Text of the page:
United States of America, Appellant, v. Cecil Thompson, Appellee.cecil Thompson, Cross-appellant, v. United States of America, Cross-appellee, 279 F.2d 165 (10th Cir. 1960)

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U.S. Court of Appeals for the Tenth Circuit - 279 F.2d 165 (10th Cir. 1960) May 18, 1960

Charles K. Rice, Asst. Atty. Gen. (Lee A. Jackson, I. Henry Kutz, Grant W. Wiprud, Attys., Dept. of Justice, James A. Borland, U. S. Atty., and J. C. Ryan, Asst. U. S. Atty., Albuquerque, N. M., with him on the brief), for the United States.

J. Edwin Fleming, Dallas, Tex. (Stephen L. Mayo, Dallas, Tex., with him on the brief), for Cecil Thompson.

Before PICKETT and BREITENSTEIN, Circuit Judges, and SAVAGE, District Judge.

PICKETT, Circuit Judge.

Income tax deficiencies, including a 50% fraud penalty, were assessed against the plaintiff-taxpayer for the years 1942, 1943, 1944 and 1945. The deficiencies in dispute were paid and, after a claim for refund was denied, this action was brought to recover part of the amount assessed.1  The complaint alleges that the taxpayer was free from fraud and the answer sets forth as an affirmative defense that the deficiencies assessed were due in whole or in part to the fraud of the taxpayer with intent to evade tax. The case was tried to a jury which returned a special verdict finding that the 1944 and 1945 deficiencies were due to fraud and that the 1942 and 1943 deficiencies were not. Judgment was entered on the verdict and both parties have appealed.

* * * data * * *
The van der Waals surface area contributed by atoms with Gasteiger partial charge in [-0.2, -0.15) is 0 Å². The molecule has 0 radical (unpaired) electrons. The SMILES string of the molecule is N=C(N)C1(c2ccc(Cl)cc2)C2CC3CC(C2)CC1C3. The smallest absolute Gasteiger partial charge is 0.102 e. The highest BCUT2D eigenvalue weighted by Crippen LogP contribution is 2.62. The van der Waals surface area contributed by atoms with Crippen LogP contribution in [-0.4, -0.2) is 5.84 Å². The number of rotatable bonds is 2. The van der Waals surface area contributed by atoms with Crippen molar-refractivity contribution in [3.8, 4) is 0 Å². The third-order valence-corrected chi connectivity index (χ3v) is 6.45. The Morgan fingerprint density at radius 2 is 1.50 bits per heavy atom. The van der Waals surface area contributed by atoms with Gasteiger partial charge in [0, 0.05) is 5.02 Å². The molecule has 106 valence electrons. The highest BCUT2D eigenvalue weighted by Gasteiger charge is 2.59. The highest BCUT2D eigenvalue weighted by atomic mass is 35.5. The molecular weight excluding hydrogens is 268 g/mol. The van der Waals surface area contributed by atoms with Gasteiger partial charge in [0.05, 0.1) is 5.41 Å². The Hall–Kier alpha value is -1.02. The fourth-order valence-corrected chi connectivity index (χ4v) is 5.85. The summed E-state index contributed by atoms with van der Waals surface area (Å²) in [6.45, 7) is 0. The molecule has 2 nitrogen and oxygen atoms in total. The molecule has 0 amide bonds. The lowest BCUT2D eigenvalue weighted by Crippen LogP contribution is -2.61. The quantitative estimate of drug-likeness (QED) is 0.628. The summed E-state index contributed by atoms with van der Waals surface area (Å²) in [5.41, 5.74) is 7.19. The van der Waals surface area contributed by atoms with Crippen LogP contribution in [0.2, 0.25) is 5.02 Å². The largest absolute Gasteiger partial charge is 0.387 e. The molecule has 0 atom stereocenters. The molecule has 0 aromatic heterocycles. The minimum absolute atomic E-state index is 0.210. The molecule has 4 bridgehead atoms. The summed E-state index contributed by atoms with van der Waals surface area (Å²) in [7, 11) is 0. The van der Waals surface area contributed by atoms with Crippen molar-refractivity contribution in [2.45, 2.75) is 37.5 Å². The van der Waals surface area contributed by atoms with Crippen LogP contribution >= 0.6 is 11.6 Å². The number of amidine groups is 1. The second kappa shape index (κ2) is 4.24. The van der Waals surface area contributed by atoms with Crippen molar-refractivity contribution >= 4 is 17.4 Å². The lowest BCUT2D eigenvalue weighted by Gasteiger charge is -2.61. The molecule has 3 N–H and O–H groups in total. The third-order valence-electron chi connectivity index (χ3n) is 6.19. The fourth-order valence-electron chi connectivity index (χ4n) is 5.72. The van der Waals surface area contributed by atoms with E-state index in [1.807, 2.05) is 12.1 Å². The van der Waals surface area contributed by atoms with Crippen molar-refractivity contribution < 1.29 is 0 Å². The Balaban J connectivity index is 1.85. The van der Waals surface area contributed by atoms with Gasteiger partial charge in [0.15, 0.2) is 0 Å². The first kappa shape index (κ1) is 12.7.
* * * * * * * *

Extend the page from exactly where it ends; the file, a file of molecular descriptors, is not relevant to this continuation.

The United States, in its appeal, presents only the question of which party has the burden of proving fraud in a refund case. The question arises from the court's instruction to the jury stating that the burden was on the United States to establish fraud by clear and convincing evidence. The United States contends that the instruction was erroneous because the statutory action2  is controlled by equitable principles which require the plaintiff to prove his superior right to the refund.

It is well-settled law that the statutory penalty for fraud is remedial in nature and primarily is "a safeguard for the protection of the revenue and to reimburse the Government for the heavy expense of investigation and the loss resulting from the taxpayer's fraud." Helvering v. Mitchell, 303 U.S. 391, 401, 58 S. Ct. 630, 634, 82 L. Ed. 917. It is equally well settled that the statutory action for refund of taxes illegally collected is in the nature of an action for money had and received and is governed by equitable principles. Stone v. White, 301 U.S. 532, 57 S. Ct. 851, 81 L. Ed. 1265; Duffin v. Lucas, 6 Cir., 55 F.2d 786, certiorari denied 287 U.S. 611, 53 S. Ct. 14, 77 L. Ed. 531; Ryan v. Alexander, 10 Cir., 118 F.2d 744, certiorari denied 314 U.S. 622, 62 S. Ct. 72, 86 L. Ed. 500; Perry v. Allen, 5 Cir., 239 F.2d 107. From this, the United States argues, the taxpayer is not entitled to recover the fraud penalty which he has paid until he establishes that in equity and good conscience he is entitled to it, which requires that he affirmatively prove his superior right, including freedom from fraud. Every court which has considered the question has held against this contention. Carter v. Campbell, 5 Cir., 264 F.2d 930; Powell v. Granquist, 9 Cir., 252 F.2d 56;3  Fairchild v. United States, 5 Cir., 240 F.2d 944; Hargis v. Godwin, 8 Cir., 221 F.2d 486; Duffin v. Lucas, supra.